Russia made its designs on the Arctic abundantly clear in August 2007 when it planted its flag on the seafloor of the North Pole. In good Cold War fashion, it subsequently began patrolling the Arctic once again with bombers and warships while Moscow invested more than a billion dollars in the expansion of the port of Murmansk which is supposed to double its capacity by 2015.

Whence all the fuss? As former Director of the FSB and current secretary of the Russian Security Council Nikolai Patrushev stated last year: “The Arctic must become Russia’s main strategic resource base.” This, perhaps, to compensate for waning influence in Central Asia.

Russia isn’t the only interested Arctic state. In 2008 Canada held its greatest military exercise ever conducted in the region and the country is spending $40 million on scientific research that is meant to bolster its Arctic claims. Together with Denmark, Norway and the United States, Canada in part contests the Russian pretenses but Russia doesn’t shred from threatening with war over ownership of the giant untapped oil and gasfields. Indeed, it has already shown itself quite willing to violate Canadian airspace just to make a point.

The United States remains strangely silent when it comes to the Pole. Earlier this year, in Foreign Policy, Scott G. Borgerson called upon Washington to take on a more active stance in the Arctic but only recently did Secretary of State Hillary Clinton speak on the issue.

With Canadian-Russian aminosity flaring up, the Pole “is an area that we have to pay real attention to,” said to Clinton, “but it’s not an area that I get called about by reporters or have to answer questions about at the White House yet.” Most opinion- and policymakers do not seem to be aware yet of the great possibilities, and the great dangers, that the melting of the Arctic will provide. It’s about time the United States get involved nevertheless, if only to prevent the Arctic from indeed becoming a future battleground.

The End of American Ascendancy

After two decades of almost uncontested American hegemony, the sole superpower of our age is in decline. Or so we are told. The financial meltdown; the rise of China; the failed foreign policies of President Bush or Obama, depending on from which side of the aisle you approach the problem — all seem to indicate that the United States is no longer alone at the game of playing master of the world.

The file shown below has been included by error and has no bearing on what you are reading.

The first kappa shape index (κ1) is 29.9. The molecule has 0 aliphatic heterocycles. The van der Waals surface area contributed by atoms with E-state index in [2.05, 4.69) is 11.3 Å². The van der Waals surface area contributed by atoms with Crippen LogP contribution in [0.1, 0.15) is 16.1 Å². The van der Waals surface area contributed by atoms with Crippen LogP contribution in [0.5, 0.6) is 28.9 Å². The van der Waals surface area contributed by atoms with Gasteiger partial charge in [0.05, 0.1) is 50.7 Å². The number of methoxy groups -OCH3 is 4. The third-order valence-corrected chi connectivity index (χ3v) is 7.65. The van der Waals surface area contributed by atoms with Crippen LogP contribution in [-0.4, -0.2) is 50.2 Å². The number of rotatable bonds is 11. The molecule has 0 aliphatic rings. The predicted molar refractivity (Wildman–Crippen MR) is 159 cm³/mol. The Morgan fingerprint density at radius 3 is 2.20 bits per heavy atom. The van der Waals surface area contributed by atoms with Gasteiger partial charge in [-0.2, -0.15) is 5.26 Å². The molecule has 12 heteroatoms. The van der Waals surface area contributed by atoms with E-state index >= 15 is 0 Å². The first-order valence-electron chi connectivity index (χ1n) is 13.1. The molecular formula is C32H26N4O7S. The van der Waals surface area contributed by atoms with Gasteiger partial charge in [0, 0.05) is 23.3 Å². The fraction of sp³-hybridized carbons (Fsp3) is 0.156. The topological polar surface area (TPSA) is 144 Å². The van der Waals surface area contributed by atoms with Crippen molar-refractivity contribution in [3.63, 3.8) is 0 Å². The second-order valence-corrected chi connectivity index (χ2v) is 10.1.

To the right, this is a matter of great concern. Charles Krauthammer writes at The Weekly Standard that “decline is not a condition. Decline is a choice.” He suggests that “America is in the position of deciding whether to abdicate or retain its dominance,” and it’s those wishy-washy, putrid liberals in Congress and the White House that are steering America on a course for decline.

Krauthammer blames President Obama for having gone on world tour and apologize for every wrong ever committed by the United States. The consequence, he writes, is that any moral claim that America might have to world leadership has been effectively undermined. “According to the new dispensation, having forfeited the mandate of heaven — if it ever had one — a newly humbled America now seeks a more modest place among the nations, not above them.” How, without America paramount, is the international system to function?

Henry Kissinger once said that the only way to achieve peace is through hegemony or balance of power. Well, hegemony is out. As Obama said in his General Assembly address, “No one nation can or should try to dominate another nation.” […] And if hegemony is out, so is balance of power: “No balance of power among nations will hold.”

Rather, multipolar arrangements not of nation states but of groups of states acting through multilateral bodies, whether institutional (like the International Atomic Energy Agency) or ad hoc (like the P5+1 Iran negotiators), will set the tone, Krauthammer predicts.

At World Politics Review, Thomas Barnett takes issue with Krauthammer’s gloomy view of the Obama Administration’s foreign policy which, according to him, accepts that “globalization is an inescapable condition of profound interdependency — the destroyer of zero-sum competition.” Republican hawks, on the other hand, think of globalization as “nothing more than the next playing field upon which fierce great-power competition and conflicts will unfold,” in spite of the fact that no great-power war occurred during the last six decades and classic state-on-state war has been virtually eradicated.

Barnett claims globalization and, indeed, the whole postwar “international liberal trade order” for the left and boasts that the “Americanization” has been accomplished. There is no need, he suggests, for American hegemony when culturally and economically, American influence is supreme. Besides — something he doesn’t take into account — militarily, the United States will remain the uncontested superpower for decades to come.

So why is the right so scared? For one thing, the economic and political rise of China worries conservatives. The first cannot be prevented and actually benefits the United States in the shape of trade and hopefully, political change in the near future. The emergence of China unto the world stage in a political and military sense however is where Republicans draw a firm line, “while accusing the Democrats of preemptive surrender in their effort to rebalance America’s global security responsibilities with the domestic need for economic regeneration.”